In a note to the staff on Friday, Ms. Dubuc said that although Vice faced business headwinds, the company had become less reliant on advertising during her tenure and had made strides to become more financially independent.
She also nodded to other improvements under her leadership, including creating a more inclusive workplace environment. Ms. Dubuc joined Vice shortly after investigations into the company’s culture, including by The Times, revealed incidents of sexual harassment against women who worked for the company.
“I know you are among the most resilient, creative and determined talent in the business, and your futures are bright and hopeful,” Ms. Dubuc wrote in her email. “Remember what I try to remind you, and that is to appreciate how far you’ve come.”
Reached by phone on Friday, she declined to comment further.
In a statement, Vice’s board said Ms. Dubuc had joined the company during a critical period and “positioned the company for long-term success,” adding that Vice would soon announce new leadership for the company.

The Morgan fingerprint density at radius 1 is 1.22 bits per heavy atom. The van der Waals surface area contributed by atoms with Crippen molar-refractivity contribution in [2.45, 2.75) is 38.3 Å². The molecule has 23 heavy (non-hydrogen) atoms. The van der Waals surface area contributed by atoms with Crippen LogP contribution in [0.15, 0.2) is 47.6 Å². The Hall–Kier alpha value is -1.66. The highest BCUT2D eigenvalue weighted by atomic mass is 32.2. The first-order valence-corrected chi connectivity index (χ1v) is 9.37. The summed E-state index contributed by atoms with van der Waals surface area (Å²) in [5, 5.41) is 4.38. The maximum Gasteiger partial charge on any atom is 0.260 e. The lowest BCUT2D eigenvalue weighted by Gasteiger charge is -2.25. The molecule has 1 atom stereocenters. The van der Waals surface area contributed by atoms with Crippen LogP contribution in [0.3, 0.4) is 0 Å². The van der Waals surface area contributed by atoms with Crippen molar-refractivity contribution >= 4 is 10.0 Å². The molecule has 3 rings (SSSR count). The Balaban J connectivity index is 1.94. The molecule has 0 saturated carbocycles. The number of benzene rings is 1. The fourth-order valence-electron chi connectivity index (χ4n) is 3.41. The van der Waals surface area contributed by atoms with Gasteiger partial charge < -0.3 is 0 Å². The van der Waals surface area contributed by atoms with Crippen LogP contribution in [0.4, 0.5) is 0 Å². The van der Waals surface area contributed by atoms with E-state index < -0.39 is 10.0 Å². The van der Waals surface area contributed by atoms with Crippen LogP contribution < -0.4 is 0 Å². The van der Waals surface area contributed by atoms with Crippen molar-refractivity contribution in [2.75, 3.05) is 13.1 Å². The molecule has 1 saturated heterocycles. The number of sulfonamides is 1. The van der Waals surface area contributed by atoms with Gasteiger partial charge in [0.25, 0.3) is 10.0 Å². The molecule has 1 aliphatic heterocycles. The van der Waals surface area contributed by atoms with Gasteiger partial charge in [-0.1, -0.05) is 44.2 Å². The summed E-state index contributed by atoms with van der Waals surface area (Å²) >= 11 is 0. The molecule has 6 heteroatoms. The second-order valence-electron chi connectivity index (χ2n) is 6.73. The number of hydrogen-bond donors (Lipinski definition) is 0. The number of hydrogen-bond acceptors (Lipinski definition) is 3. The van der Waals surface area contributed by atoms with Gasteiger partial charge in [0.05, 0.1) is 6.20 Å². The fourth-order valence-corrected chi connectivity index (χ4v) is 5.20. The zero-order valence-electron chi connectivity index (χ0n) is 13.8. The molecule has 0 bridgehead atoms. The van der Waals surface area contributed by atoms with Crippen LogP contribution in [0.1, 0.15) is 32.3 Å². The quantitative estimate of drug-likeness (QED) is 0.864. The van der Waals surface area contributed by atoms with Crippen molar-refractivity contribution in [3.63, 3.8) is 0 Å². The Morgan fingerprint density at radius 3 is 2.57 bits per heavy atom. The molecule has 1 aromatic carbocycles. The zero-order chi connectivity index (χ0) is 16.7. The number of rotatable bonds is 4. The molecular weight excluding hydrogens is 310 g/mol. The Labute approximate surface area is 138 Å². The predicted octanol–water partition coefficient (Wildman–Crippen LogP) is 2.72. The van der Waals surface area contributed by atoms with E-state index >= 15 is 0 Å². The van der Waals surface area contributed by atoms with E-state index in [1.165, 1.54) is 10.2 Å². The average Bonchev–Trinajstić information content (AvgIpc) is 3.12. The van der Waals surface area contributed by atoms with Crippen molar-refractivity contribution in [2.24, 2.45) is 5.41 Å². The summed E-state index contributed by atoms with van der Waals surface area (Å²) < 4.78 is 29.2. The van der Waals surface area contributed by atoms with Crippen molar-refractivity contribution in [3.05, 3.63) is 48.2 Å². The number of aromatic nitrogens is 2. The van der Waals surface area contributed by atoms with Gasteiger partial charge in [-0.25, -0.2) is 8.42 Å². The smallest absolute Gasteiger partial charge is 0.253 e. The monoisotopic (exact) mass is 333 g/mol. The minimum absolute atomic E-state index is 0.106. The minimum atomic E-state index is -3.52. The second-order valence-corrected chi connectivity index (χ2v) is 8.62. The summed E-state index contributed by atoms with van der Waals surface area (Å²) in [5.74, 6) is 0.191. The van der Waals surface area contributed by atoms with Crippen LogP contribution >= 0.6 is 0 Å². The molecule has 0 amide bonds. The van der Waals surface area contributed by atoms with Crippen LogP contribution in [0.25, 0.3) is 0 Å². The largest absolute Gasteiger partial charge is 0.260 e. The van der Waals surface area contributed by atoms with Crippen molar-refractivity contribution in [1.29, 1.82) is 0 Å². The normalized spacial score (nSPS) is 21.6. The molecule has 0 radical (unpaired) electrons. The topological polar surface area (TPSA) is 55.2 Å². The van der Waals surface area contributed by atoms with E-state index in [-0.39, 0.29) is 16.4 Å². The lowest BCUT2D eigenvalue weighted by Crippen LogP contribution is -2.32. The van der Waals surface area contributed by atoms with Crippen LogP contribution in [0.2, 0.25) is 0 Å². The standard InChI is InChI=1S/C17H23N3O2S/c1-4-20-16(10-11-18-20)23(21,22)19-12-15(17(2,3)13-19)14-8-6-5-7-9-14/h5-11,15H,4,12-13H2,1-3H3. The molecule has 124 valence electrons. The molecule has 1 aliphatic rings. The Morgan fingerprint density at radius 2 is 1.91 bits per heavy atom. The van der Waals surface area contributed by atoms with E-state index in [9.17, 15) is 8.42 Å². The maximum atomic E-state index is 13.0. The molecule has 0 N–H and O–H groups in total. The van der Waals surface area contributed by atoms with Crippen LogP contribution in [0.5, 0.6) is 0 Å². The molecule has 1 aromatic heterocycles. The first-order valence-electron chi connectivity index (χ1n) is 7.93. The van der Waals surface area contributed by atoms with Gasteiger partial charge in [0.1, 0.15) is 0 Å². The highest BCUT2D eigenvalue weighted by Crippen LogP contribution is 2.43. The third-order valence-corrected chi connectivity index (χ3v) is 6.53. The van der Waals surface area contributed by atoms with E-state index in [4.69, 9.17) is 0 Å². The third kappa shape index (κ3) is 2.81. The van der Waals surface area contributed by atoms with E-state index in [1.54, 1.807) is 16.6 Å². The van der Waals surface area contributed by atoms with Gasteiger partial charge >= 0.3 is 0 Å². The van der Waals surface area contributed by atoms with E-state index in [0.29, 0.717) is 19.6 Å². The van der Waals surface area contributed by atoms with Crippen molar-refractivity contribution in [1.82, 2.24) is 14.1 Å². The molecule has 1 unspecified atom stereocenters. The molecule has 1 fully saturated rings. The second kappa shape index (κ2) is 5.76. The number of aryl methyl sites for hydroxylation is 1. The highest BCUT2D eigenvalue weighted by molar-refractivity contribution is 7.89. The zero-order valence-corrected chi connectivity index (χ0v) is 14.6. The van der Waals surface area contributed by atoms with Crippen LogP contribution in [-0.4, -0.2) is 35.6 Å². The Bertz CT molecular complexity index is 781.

Vice declined to comment on its boardroom deliberations.
Ms. Dubuc replaced Shane Smith, a founder of Vice, who had struck a series of deals that drove the company’s valuation ever higher but left it with onerous financial obligations to its increasingly anxious investors, who were antsy for an exit.
There was a major point of tension at the beginning of Ms. Dubuc’s appointment.
In March 2018, Vice’s board of directors gathered over teleconference in a special session to select its new chief executive, according to a copy of the minutes of the meeting obtained by The Times and two people with knowledge of the board’s deliberations. Mr. Smith, a board member, told other directors that leaks to the press were forcing the company to speed up some of its decision-making.
In addition, Kevin Mayer, a board member who was then a high-ranking executive at Disney, expressed frustration that he did not know about Ms. Dubuc’s potential hiring until it had reached the final stages. Disney had an ownership stake in Vice and A&E Networks, where Ms. Dubuc was chief executive.